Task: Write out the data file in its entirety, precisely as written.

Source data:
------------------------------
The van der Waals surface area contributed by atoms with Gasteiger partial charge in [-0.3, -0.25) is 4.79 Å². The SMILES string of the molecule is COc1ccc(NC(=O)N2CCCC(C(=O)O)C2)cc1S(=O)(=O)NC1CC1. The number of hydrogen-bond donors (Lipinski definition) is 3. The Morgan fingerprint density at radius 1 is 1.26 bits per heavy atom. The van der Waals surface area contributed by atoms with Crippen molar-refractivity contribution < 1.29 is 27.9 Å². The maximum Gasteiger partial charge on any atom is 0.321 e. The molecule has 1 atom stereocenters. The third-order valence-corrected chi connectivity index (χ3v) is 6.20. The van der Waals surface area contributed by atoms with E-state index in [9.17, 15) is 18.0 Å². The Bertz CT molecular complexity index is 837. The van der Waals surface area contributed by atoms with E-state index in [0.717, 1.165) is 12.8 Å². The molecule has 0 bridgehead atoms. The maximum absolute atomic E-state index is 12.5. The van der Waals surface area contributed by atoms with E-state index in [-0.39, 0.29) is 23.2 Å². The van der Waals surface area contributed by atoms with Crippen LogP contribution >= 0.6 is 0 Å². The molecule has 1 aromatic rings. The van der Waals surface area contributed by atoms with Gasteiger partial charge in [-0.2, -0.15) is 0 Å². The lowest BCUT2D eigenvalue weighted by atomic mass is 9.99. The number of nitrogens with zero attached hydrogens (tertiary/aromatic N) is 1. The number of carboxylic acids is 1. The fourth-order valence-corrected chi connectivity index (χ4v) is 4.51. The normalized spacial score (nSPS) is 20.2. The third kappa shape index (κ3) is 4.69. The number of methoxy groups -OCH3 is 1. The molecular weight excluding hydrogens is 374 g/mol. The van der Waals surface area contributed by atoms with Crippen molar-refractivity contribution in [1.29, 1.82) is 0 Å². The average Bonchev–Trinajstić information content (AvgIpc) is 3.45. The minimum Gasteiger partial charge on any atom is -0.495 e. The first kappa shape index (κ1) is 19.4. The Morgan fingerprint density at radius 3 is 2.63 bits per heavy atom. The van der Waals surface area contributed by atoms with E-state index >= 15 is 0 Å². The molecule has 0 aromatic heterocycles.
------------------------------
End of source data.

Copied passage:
The van der Waals surface area contributed by atoms with Gasteiger partial charge in [-0.3, -0.25) is 4.79 Å². The SMILES string of the molecule is COc1ccc(NC(=O)N2CCCC(C(=O)O)C2)cc1S(=O)(=O)NC1CC1. The number of hydrogen-bond donors (Lipinski definition) is 3. The Morgan fingerprint density at radius 1 is 1.26 bits per heavy atom. The van der Waals surface area contributed by atoms with Crippen molar-refractivity contribution < 1.29 is 27.9 Å². The maximum Gasteiger partial charge on any atom is 0.321 e. The molecule has 1 atom stereocenters. The third-order valence-corrected chi connectivity index (χ3v) is 6.20. The van der Waals surface area contributed by atoms with E-state index in [9.17, 15) is 18.0 Å². The Bertz CT molecular complexity index is 837. The van der Waals surface area contributed by atoms with E-state index in [0.717, 1.165) is 12.8 Å². The molecule has 0 bridgehead atoms. The maximum absolute atomic E-state index is 12.5. The van der Waals surface area contributed by atoms with E-state index in [-0.39, 0.29) is 23.2 Å². The van der Waals surface area contributed by atoms with Crippen LogP contribution >= 0.6 is 0 Å². The molecule has 1 aromatic rings. The van der Waals surface area contributed by atoms with Gasteiger partial charge in [-0.2, -0.15) is 0 Å². The lowest BCUT2D eigenvalue weighted by atomic mass is 9.99. The number of nitrogens with zero attached hydrogens (tertiary/aromatic N) is 1. The number of carboxylic acids is 1. The fourth-order valence-corrected chi connectivity index (χ4v) is 4.51. The normalized spacial score (nSPS) is 20.2. The third kappa shape index (κ3) is 4.69. The number of methoxy groups -OCH3 is 1. The molecular weight excluding hydrogens is 374 g/mol. The van der Waals surface area contributed by atoms with Crippen molar-refractivity contribution in [1.29, 1.82) is 0 Å². The average Bonchev–Trinajstić information content (AvgIpc) is 3.45. The minimum Gasteiger partial charge on any atom is -0.495 e. The first kappa shape index (κ1) is 19.4. The Morgan fingerprint density at radius 3 is 2.63 bits per heavy atom. The van der Waals surface area contributed by atoms with E-state index >= 15 is 0 Å². The molecule has 0 aromatic heterocycles.